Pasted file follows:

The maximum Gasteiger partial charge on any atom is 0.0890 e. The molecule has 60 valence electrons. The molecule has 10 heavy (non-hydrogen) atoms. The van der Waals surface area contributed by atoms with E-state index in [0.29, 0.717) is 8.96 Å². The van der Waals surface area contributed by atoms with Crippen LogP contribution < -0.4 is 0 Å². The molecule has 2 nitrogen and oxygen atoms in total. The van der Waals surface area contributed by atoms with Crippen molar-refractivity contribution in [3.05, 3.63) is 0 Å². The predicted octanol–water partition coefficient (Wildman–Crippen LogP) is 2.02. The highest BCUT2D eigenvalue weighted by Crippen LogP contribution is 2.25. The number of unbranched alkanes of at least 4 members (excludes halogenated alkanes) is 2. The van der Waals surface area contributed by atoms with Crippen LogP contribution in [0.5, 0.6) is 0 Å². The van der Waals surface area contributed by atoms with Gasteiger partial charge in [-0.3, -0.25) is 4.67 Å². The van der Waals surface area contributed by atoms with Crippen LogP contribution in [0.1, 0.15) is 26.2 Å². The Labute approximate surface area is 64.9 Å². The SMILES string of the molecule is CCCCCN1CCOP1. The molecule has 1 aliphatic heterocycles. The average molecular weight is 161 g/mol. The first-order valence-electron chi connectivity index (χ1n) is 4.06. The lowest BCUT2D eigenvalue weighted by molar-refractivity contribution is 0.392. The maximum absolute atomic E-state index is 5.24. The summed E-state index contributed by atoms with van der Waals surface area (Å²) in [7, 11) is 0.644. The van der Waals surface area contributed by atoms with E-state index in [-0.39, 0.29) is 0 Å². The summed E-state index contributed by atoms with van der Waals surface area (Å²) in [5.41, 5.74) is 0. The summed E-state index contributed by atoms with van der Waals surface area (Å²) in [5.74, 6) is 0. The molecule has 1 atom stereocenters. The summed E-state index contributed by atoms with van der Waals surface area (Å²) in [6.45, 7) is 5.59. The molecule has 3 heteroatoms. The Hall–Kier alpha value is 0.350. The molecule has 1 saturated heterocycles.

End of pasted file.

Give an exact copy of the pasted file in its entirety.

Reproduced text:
The maximum Gasteiger partial charge on any atom is 0.0890 e. The molecule has 60 valence electrons. The molecule has 10 heavy (non-hydrogen) atoms. The van der Waals surface area contributed by atoms with E-state index in [0.29, 0.717) is 8.96 Å². The van der Waals surface area contributed by atoms with Crippen LogP contribution < -0.4 is 0 Å². The molecule has 2 nitrogen and oxygen atoms in total. The van der Waals surface area contributed by atoms with Crippen molar-refractivity contribution in [3.05, 3.63) is 0 Å². The predicted octanol–water partition coefficient (Wildman–Crippen LogP) is 2.02. The highest BCUT2D eigenvalue weighted by Crippen LogP contribution is 2.25. The number of unbranched alkanes of at least 4 members (excludes halogenated alkanes) is 2. The van der Waals surface area contributed by atoms with Crippen LogP contribution in [0.5, 0.6) is 0 Å². The van der Waals surface area contributed by atoms with Gasteiger partial charge in [-0.3, -0.25) is 4.67 Å². The van der Waals surface area contributed by atoms with Crippen LogP contribution in [0.1, 0.15) is 26.2 Å². The Labute approximate surface area is 64.9 Å². The SMILES string of the molecule is CCCCCN1CCOP1. The molecule has 1 aliphatic heterocycles. The average molecular weight is 161 g/mol. The first-order valence-electron chi connectivity index (χ1n) is 4.06. The lowest BCUT2D eigenvalue weighted by molar-refractivity contribution is 0.392. The maximum absolute atomic E-state index is 5.24. The summed E-state index contributed by atoms with van der Waals surface area (Å²) in [7, 11) is 0.644. The van der Waals surface area contributed by atoms with E-state index in [-0.39, 0.29) is 0 Å². The summed E-state index contributed by atoms with van der Waals surface area (Å²) in [5.41, 5.74) is 0. The summed E-state index contributed by atoms with van der Waals surface area (Å²) in [5.74, 6) is 0. The molecule has 1 atom stereocenters. The summed E-state index contributed by atoms with van der Waals surface area (Å²) in [6.45, 7) is 5.59. The molecule has 3 heteroatoms. The Hall–Kier alpha value is 0.350. The molecule has 1 saturated heterocycles.